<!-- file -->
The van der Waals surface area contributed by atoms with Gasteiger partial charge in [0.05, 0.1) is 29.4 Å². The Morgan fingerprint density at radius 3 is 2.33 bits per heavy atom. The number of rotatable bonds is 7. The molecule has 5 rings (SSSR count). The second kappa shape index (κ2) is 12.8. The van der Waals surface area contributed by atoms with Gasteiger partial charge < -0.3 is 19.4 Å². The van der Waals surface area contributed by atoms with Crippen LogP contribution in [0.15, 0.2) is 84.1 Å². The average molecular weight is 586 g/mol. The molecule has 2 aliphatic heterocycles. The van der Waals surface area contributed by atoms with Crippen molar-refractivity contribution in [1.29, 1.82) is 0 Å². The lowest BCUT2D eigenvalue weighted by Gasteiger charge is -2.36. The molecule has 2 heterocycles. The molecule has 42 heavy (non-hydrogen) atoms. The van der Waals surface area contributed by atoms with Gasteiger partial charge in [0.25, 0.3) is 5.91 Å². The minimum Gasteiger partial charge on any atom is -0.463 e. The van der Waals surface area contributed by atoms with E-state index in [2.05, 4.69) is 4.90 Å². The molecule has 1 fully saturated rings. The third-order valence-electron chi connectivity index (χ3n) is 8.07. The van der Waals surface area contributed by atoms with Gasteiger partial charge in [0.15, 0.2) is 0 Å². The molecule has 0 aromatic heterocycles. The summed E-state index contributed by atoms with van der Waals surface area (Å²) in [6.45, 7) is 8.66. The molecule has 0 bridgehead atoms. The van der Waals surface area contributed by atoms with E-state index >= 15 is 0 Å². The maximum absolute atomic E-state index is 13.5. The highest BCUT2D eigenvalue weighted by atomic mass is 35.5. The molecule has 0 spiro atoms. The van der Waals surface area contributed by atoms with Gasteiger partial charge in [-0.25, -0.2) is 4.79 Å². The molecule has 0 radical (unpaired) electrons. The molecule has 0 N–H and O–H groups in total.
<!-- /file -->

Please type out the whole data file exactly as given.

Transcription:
The van der Waals surface area contributed by atoms with Gasteiger partial charge in [0.05, 0.1) is 29.4 Å². The Morgan fingerprint density at radius 3 is 2.33 bits per heavy atom. The number of rotatable bonds is 7. The molecule has 5 rings (SSSR count). The second kappa shape index (κ2) is 12.8. The van der Waals surface area contributed by atoms with Gasteiger partial charge < -0.3 is 19.4 Å². The van der Waals surface area contributed by atoms with Crippen LogP contribution in [0.15, 0.2) is 84.1 Å². The average molecular weight is 586 g/mol. The molecule has 2 aliphatic heterocycles. The van der Waals surface area contributed by atoms with Crippen molar-refractivity contribution in [1.29, 1.82) is 0 Å². The lowest BCUT2D eigenvalue weighted by Gasteiger charge is -2.36. The molecule has 2 heterocycles. The molecule has 42 heavy (non-hydrogen) atoms. The van der Waals surface area contributed by atoms with Gasteiger partial charge in [0.25, 0.3) is 5.91 Å². The minimum Gasteiger partial charge on any atom is -0.463 e. The van der Waals surface area contributed by atoms with E-state index in [2.05, 4.69) is 4.90 Å². The molecule has 1 fully saturated rings. The third-order valence-electron chi connectivity index (χ3n) is 8.07. The van der Waals surface area contributed by atoms with Gasteiger partial charge in [0.15, 0.2) is 0 Å². The molecule has 0 aromatic heterocycles. The summed E-state index contributed by atoms with van der Waals surface area (Å²) in [6.45, 7) is 8.66. The molecule has 0 bridgehead atoms. The van der Waals surface area contributed by atoms with E-state index >= 15 is 0 Å². The maximum absolute atomic E-state index is 13.5. The highest BCUT2D eigenvalue weighted by atomic mass is 35.5. The molecule has 0 spiro atoms. The van der Waals surface area contributed by atoms with Gasteiger partial charge in [-0.25, -0.2) is 4.79 Å². The molecule has 0 radical (unpaired) electrons. The molecule has 0 N–H and O–H groups in total.